Erosion is, of course, nothing new. By their very nature, beaches are temporal things, coastal experts explain. Sand will shift in different directions — along the East Coast, it typically moves southward — building up beaches in one spot, shrinking them in another. Storms can accelerate the process. As one prominent Florida newspaper columnist, Mike Thomas of The Orlando Sentinel, said: “The state is a submarine that submerges and surfaces with sea-level changes.”
But in Florida and elsewhere, the real problem comes with development. When coastal communities emerge and expand, residents and visitors expect the beaches to remain intact. “Then you’re forced to defend them,” said Stephen Higgins, the beach erosion administrator for Broward County, which encompasses Fort Lauderdale and beach towns to the north and south of it.
It’s not just development on the shore. Boating plays a role as well, since it requires the dredging of channels, which interrupt the flow of sand. That’s why South Florida’s most critical areas of erosion are south of Port Everglades, one of the country’s busiest cruise terminals: the sand shifting from the north can’t make it past the deeply cut waterway.
Global warming also rears its ugly head. As environmentalists often note, a hotter planet means rising sea levels. And rising sea levels mean less sand.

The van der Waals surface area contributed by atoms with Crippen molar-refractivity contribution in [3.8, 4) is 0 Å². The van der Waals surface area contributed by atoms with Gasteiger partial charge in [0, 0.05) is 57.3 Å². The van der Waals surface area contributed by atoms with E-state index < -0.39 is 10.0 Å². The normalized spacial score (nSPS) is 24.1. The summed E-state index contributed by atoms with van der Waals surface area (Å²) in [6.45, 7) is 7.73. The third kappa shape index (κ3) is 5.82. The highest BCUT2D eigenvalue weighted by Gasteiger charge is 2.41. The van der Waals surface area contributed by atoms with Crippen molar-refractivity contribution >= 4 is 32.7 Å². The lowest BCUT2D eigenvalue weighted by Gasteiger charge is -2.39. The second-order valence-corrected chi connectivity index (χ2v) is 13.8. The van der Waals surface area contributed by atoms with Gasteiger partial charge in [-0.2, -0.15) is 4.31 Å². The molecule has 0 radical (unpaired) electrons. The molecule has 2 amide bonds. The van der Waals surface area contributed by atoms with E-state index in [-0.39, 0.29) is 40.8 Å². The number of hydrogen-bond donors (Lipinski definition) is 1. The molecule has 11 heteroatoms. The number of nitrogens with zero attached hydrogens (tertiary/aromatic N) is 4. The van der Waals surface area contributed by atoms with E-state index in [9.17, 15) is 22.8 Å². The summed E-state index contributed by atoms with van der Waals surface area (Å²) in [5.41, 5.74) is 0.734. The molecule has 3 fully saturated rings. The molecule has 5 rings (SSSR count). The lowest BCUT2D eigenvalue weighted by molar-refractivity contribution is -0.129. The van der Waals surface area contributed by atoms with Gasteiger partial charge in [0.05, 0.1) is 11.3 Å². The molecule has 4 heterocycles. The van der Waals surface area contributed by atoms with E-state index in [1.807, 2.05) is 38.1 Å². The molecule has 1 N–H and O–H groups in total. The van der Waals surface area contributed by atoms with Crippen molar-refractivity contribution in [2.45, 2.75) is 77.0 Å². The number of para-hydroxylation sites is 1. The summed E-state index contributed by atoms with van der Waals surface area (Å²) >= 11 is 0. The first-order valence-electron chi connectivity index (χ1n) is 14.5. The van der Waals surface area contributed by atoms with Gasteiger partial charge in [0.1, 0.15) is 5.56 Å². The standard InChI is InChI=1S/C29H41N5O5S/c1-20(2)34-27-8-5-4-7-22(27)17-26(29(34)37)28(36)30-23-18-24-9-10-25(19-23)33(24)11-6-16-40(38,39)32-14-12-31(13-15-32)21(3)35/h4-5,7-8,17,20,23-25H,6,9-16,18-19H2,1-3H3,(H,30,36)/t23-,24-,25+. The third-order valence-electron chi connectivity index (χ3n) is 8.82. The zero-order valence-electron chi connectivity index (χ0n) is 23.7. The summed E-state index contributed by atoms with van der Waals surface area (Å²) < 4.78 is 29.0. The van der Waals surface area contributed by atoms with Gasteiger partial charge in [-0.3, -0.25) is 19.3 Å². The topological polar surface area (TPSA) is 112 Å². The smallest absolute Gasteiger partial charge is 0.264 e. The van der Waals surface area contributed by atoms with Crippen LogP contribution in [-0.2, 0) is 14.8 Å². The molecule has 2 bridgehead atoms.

Put it all together and experts say coastal communities can no longer afford to take their beaches for granted. “We now have to manage our beaches like we manage our cities,” said Kate Gooderham, executive director of the American Shore & Beach Preservation Association, based in Fort Myers, Fla.
For communities, that means making beach renourishment a scheduled maintenance item in cycles of every few years. But in South Florida, regular replenishment can’t happen without available sand. That’s where those creative solutions come into play. One is to engineer ways to recapture sand that gets lost in those deep inlets. Another is to find sand from sources even farther offshore — namely, elsewhere in Florida or the Bahamas, though federal law currently prohibits importing foreign sand. (To go any greater distance, or to purchase sand from inland sources such as quarries, makes less sense since the cost of shipping and getting the sand on the beach becomes prohibitive.)
Some solutions involve controversy. Something like class warfare ensued when the Army Corps of Engineers, which handles most beach renourishment projects throughout the country, looked at the possibility of taking offshore sand from St. Lucie County, a mainly middle-class area about 100 miles south of the Kennedy Space Center, and bringing it to Miami Beach. The president of the Florida Senate, Ken Pruitt, a Republican from Port St. Lucie, labeled it “almost a criminal act.” The Army plan was eventually dropped.